Boarding the SF Bay Ferry at Jack London Square
Boarding the SF Bay Ferry at Jack London Square

While I was waiting in line I looked at the US Navy auxiliary USNS John Glenn, a floating dock capable of berthing multiple smaller craft on its massive deck, docked in the next berth at the Port of Oakland.

USNS John Glenn in Oakland
USNS John Glenn in Oakland

The ferry Scorpio filled and departed the dock before I reached the front of the line; I boarded the second ferry for my trip across the bay.

SF Bay Ferry Scorpio cruises past USNS John Glenn in Oakland
SF Bay Ferry Scorpio cruises past USNS John Glenn in Oakland

As a ferry tourist, in my opinion the best part of riding the ferry across the bay is sitting on the open-air upper deck to get a better view of the water. My ferry's small open-air upper deck was crowded with people by the time I boarded the ferry and climbed the stairs; I spent most of the ride across the bay sitting under the overhanging awning with a middling view of the water behind me.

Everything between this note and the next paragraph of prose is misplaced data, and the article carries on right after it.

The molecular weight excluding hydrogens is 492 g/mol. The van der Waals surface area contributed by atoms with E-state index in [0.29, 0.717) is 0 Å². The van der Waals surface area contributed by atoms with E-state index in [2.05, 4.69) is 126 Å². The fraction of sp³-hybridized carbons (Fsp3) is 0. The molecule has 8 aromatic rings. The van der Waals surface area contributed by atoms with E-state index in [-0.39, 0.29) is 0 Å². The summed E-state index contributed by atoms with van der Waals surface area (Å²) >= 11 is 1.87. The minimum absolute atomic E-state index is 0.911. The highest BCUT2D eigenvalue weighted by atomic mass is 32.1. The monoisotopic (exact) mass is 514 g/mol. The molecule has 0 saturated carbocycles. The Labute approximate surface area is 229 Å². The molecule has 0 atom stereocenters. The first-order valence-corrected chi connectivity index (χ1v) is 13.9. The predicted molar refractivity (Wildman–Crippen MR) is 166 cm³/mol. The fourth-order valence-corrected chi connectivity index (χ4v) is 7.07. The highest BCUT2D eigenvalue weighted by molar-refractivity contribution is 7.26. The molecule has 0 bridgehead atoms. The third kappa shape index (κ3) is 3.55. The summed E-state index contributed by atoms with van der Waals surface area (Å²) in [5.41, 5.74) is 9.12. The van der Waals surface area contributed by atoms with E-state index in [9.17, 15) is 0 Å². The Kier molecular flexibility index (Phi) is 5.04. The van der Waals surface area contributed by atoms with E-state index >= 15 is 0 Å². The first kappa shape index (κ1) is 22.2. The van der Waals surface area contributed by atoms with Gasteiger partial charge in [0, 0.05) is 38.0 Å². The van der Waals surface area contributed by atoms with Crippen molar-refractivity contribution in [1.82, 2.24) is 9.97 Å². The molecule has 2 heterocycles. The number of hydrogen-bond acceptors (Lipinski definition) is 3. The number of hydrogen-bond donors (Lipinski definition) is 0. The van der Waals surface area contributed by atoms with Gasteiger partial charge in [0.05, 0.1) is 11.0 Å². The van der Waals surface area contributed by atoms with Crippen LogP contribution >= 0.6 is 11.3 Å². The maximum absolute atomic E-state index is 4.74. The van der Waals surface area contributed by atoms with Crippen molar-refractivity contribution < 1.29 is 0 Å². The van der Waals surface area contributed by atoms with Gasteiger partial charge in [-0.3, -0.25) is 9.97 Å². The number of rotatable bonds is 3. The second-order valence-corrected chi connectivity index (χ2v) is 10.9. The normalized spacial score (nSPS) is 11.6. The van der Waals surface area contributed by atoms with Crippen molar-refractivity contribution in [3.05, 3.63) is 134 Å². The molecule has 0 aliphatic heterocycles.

SF Bay Ferry cruises past USNS John Glenn
SF Bay Ferry cruises past USNS John Glenn

We cruised through Oakland Inner Harbor and across the bay, past Treasure Island and under the Bay Bridge and docked on the Embarcadero in San Francisco, disembarking at the Ferry Building at the edge of downtown. I walked through the new ferry plaza (under construction three years ago when I lived in San Francisco and worked at the Google office in SoMa) and walked to the end of Pier 14, stretching out a few hundred meters into the bay, providing a commanding view of the skyline south of Market.

Salesforce Tower dominates SoMa skyline from Pier 14
Salesforce Tower dominates SoMa skyline from Pier 14